On Friday I visited Office Depot for school backpacks at the killer price of $2.99. Along with other loss-leader school supplies, they'll be donated to a local social services agency. At the checkout, I handed over a "20% off all backpacks" coupon from an Office Depot mailer. The cash register wouldn't accept the coupon. "These are already on sale so the coupon won't work," the sales clerk said.
I noted, politely, that the coupon did not say "not good on sale-priced items." The cashier tried again. No dice. "It's not letting it go through," she said, and waited. I got the distinct impression she wanted me to say, "Oh, that's OK." But I wasn't going to say that, because my belief is that a store should honor its published offers.
She called a manager, who told me the coupon wasn't intended for sale items. I again pointed out that nowhere on the coupon did it say that. This started off a 10-minute dance between manager and consumer over what would have been a $3 discount.
Kris and I went grocery shopping this weekend. We stopped at Bob's Red Mill — a local health-food store — to use some "buy one, get one free" coupons. "You can get anything you want," Kris told me, "except hot cereal."
"Why can't I get hot cereal?" I asked. "I love hot cereal."
"I know," Kris said. "But you buy it all the time. You buy it faster than you eat it. Just last week, you bought another box of that blueberry oatmeal from Trader Joe's. You never remember what we have at home. You need to shop with a list."
Last weekend, long-time GRS reader Vintek came to Portland. Kris and I joined him and his wife for a Saturday morning culinary tour. On our four-hour trek, we visited a bakery, a cooking store, and a brewery (where I drank beer for the first time — seriously). Along the way, I saw places and learned things about the city that were new to me. Afterward I realized how fun it would be to actually spend a weekend touring Portland as if I didn't know anything about it, as if I were visiting it for the first time.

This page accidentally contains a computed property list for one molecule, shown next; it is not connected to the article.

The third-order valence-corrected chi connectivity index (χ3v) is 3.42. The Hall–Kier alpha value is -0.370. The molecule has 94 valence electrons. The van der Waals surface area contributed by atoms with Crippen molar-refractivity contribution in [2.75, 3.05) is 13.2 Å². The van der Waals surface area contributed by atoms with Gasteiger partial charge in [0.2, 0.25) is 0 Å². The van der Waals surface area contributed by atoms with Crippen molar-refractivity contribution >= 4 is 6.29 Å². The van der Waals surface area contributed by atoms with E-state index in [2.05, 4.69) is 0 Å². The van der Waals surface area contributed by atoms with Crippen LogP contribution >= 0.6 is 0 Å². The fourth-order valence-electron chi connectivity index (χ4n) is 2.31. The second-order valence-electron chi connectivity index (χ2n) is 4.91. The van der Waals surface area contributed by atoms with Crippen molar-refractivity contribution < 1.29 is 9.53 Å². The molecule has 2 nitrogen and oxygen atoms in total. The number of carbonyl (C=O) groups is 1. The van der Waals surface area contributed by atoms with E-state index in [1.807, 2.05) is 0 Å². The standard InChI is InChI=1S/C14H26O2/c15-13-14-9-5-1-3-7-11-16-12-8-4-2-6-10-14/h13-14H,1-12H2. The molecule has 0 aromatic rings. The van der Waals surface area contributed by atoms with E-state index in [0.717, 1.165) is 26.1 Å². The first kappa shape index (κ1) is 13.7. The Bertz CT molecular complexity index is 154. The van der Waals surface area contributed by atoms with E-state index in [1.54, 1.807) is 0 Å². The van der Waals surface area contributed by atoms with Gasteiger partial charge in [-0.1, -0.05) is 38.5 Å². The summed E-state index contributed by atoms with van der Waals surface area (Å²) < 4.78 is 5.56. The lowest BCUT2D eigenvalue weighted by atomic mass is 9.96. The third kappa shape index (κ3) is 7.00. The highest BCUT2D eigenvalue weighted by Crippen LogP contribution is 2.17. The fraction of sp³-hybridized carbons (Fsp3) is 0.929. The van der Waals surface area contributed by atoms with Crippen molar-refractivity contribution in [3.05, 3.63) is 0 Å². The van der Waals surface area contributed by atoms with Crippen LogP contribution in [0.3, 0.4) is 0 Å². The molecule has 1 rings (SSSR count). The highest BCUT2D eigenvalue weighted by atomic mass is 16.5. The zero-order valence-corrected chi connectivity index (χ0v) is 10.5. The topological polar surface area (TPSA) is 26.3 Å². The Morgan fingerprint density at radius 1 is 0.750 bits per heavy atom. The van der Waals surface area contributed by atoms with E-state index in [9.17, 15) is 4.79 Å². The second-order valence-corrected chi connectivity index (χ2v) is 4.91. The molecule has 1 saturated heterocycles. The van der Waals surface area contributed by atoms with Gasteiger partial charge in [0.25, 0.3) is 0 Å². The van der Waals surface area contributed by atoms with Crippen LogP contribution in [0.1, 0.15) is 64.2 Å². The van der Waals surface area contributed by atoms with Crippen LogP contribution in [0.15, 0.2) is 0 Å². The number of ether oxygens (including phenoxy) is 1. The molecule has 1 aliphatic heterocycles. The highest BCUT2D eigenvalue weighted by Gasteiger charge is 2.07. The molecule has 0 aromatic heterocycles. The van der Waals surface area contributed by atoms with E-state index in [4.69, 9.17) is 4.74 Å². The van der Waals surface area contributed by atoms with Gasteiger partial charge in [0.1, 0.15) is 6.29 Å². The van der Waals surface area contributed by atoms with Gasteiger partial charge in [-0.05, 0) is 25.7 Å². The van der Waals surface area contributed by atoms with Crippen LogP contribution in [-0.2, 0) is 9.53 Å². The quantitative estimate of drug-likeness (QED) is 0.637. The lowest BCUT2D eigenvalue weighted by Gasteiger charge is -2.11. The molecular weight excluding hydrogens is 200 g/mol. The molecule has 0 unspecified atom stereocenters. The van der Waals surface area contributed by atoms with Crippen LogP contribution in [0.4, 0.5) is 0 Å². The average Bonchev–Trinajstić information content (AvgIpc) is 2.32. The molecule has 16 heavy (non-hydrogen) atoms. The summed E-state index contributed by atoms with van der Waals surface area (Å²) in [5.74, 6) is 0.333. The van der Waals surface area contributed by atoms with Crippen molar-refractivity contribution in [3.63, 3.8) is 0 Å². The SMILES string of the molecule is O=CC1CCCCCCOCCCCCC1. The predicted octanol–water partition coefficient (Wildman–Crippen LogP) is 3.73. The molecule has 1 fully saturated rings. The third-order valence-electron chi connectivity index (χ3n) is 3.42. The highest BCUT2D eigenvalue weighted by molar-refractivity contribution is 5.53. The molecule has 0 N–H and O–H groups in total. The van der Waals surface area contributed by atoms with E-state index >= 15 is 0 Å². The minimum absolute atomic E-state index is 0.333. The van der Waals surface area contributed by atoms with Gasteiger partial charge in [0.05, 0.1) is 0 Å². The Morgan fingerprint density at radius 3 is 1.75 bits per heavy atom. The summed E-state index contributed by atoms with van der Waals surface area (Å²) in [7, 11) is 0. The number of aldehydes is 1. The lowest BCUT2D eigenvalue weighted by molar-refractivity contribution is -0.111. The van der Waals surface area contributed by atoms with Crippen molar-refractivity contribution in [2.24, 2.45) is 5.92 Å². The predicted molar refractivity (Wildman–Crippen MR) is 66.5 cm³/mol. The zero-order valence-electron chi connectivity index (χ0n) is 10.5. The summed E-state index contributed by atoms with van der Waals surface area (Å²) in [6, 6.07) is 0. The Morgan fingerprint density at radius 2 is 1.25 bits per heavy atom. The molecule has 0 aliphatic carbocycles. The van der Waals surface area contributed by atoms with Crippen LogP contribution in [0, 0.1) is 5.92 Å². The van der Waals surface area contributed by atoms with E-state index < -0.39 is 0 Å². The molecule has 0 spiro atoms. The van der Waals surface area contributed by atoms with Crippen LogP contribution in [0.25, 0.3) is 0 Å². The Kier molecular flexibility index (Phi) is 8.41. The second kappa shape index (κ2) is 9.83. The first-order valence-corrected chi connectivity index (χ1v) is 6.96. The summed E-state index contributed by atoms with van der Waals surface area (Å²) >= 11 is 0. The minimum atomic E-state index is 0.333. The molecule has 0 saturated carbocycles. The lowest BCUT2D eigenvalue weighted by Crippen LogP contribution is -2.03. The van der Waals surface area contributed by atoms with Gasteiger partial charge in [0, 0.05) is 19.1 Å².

With record gas prices and soaring airfares, a hometown vacation is a great option for frugal folks. Last fall, Mrs. Micah noted that hometown tourism can save money and sanity because:
- You can save big on hotel rooms by not having any.
- You can pack meals from home.
- You save gas and other travel expenses.
- You stay in your comfort zone.
- You can use your knowledge of the area to pick cheap attractions.
But you don't have to pinch pennies if you don't want to. You'll still save money even if you stay in a nice hotel, dine in fancy restaurants, see a show, and take a couple of tours. Because you have no travel costs, and because you're familiar with the area, your vacation dollars go further in your own city.
Christine just sent me a National Public Radio story about the frugal artists of New York City. Columbia University recently released a study of 213 visual artists over the age of 61. Their average income? $30,000 a year. According to the NPR story:
Most of them said they were satisfied with their lives. However, many reported that they also have had to make daily economic compromises. They don't eat out, buy clothes at flea markets and rarely travel.
Many of these artists manage to make it in New York through frugal living. All they seem to need is some food, a roof overhead and the time and opportunity to practice their art.
This is a guest post from Andréa Coutu.
So you've got big ideas but no way to pay for them: a home renovation, weekend getaway, successful business, dream dinner date, leaner body, new bedroom suite...the list goes on and on.
Maybe your bank account has seen better days, or maybe you just don't want to tie up more money in pursuing a dream. Well, money is just one medium of exchange. By using barter, you can tap into a range of goods and services — all without spending a dime.Continue reading...